Lars Frederiksen & the Bastards

With the Dropkick Murphys and Reach the Sky. Friday, April 27, at the Agora.

The Metropolitan Café 1352 West Sixth Street Lunch Monday through Friday, 11:30 a.m. to 2 p.m.; café menu, 2 to 5 p.m. Dinner Monday through Thursday, 5 to 10:30 p.m.; Friday and Saturday until midnight; Sunday, 4 to 9 p.m.


You can only really make out one word on the brief, bombastic intro to Lars Frederiksen's self-titled solo CD, and that word is "motherfuckers." It's a fitting opening salvo from the mohawked Rancid guitarist, one of the most visible and respected figures of just-above-ground punk, who is famous for veering between profanity and incoherence. With one MF-bomb down, a few hundred to go, and a new backing band (appropriately named the Bastards) to pump him up, Frederiksen has unloaded an album of beer-soaked Ramones-on-steroids anthems hellbent on pushing him further away from the radio-friendly punk mainstream that embraced "Ruby Soho"-era Rancid. Though Rancid singer-guitarist Tim Armstrong produced the disc, Frederiksen takes the reins and dives fearlessly back into blaring, basement-bar rock, with mostly splendid results.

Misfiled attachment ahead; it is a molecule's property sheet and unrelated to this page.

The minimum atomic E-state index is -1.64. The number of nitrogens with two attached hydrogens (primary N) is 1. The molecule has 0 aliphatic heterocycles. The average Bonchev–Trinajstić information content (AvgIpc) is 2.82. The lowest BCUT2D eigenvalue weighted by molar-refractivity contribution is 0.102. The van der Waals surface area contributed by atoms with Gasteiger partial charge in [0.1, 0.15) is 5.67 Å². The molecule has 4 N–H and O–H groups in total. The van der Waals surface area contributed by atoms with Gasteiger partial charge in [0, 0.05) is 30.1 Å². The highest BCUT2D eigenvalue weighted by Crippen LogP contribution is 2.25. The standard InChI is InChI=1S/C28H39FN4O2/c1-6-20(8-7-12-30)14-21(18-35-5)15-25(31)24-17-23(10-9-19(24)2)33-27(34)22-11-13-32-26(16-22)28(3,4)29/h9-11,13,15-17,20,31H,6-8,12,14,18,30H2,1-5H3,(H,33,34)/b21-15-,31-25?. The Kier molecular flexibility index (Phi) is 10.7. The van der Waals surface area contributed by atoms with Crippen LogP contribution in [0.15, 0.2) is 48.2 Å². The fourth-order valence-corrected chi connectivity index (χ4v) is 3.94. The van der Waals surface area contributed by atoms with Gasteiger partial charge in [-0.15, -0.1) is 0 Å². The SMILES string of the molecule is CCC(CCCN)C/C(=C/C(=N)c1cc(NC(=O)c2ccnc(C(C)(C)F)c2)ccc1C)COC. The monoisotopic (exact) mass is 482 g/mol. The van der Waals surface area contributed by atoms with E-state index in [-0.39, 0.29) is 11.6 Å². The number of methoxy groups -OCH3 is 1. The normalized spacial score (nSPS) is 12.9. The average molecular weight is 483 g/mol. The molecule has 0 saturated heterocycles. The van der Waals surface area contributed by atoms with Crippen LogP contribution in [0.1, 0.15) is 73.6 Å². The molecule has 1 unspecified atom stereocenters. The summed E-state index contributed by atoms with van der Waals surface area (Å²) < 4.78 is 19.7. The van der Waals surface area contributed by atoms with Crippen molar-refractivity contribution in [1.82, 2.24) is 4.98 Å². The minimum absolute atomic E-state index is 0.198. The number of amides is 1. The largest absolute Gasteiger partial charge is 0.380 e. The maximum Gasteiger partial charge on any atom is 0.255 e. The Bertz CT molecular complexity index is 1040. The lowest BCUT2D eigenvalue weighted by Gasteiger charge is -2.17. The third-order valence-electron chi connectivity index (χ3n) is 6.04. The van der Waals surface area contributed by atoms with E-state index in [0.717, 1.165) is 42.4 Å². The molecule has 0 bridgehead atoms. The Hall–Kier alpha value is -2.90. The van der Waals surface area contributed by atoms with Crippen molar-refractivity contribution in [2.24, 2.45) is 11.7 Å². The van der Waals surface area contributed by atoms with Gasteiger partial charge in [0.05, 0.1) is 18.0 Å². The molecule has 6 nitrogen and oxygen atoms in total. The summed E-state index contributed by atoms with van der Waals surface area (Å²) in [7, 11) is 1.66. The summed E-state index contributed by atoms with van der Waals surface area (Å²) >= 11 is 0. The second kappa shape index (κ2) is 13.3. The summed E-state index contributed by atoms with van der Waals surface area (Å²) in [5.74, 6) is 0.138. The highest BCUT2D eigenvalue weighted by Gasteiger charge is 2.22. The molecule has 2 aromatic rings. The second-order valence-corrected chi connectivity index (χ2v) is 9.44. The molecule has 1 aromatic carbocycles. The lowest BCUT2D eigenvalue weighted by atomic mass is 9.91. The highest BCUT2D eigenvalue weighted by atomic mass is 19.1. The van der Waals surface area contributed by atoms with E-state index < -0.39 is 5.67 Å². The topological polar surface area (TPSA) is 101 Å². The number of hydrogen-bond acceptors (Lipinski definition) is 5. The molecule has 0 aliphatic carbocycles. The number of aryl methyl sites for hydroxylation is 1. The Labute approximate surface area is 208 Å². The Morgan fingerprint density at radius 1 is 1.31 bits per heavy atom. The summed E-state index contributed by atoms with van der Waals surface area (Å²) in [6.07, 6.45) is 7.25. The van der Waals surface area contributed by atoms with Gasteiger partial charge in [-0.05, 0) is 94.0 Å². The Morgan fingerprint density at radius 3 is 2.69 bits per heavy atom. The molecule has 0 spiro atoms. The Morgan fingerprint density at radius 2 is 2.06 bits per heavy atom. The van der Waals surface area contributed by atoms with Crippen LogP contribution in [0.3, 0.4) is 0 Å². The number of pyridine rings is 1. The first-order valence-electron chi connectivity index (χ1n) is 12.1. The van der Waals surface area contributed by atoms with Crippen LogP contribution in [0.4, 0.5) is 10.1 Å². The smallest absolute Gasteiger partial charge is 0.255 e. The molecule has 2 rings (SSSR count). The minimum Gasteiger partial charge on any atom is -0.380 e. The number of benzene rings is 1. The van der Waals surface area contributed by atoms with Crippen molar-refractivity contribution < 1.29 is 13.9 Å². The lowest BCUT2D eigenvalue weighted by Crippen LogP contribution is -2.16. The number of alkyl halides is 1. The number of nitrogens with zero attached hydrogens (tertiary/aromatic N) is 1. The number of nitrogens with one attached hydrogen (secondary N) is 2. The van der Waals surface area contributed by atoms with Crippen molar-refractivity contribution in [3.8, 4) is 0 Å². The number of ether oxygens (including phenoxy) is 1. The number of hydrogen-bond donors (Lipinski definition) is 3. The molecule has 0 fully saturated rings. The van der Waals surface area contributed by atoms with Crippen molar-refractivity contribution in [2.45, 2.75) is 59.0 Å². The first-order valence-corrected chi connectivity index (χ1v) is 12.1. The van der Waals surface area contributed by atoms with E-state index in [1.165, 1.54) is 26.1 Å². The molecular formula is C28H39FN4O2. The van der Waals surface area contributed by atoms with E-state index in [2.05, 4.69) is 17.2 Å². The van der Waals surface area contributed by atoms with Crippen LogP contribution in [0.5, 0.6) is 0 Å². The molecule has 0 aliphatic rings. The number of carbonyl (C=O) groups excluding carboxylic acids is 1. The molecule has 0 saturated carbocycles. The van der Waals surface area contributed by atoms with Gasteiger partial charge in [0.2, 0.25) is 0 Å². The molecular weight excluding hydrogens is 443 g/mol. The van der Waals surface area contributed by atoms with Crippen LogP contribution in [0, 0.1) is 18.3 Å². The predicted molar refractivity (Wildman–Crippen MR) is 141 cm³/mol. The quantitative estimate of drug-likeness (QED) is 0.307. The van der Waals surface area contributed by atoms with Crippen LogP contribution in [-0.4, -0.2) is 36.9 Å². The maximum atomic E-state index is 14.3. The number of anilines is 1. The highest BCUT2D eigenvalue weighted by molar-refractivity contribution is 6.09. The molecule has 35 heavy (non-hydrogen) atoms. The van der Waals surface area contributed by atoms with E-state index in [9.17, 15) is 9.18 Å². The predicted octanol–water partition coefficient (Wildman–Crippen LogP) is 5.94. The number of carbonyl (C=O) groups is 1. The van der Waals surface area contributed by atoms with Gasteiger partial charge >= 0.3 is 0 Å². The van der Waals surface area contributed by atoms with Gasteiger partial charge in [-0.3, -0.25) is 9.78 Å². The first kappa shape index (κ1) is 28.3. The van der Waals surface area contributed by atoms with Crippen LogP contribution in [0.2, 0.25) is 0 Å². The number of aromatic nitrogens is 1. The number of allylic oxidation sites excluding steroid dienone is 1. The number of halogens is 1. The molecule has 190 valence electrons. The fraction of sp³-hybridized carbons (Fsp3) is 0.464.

Some may miss Rancid's reggae vibe, pop sensibility, and severe Clash fixation. But great songs abound here, particularly "To Have and to Have Not," a fine, fist-pumping addition to the no-bullshit working class aesthetic that defines Frederiksen's music. All this pointed bombast will make for a jolly-good-kick-in-the-head sort of live performance, particularly with Irish-punk louts the Dropkick Murphys also on the bill. Of all the unholy noise generated by the Rancid conglomerate, Operation Ivy still represents the zenith, balancing punk snarl with big-time sing-along reggae jammin'. Frederiksen wasn't around at the time to help make it, but he clearly learned from it, and he carries Ivy's punk quotient to a satisfying conclusion. It may be loud and profane and a bit hard to decipher, but it isn't lazy.

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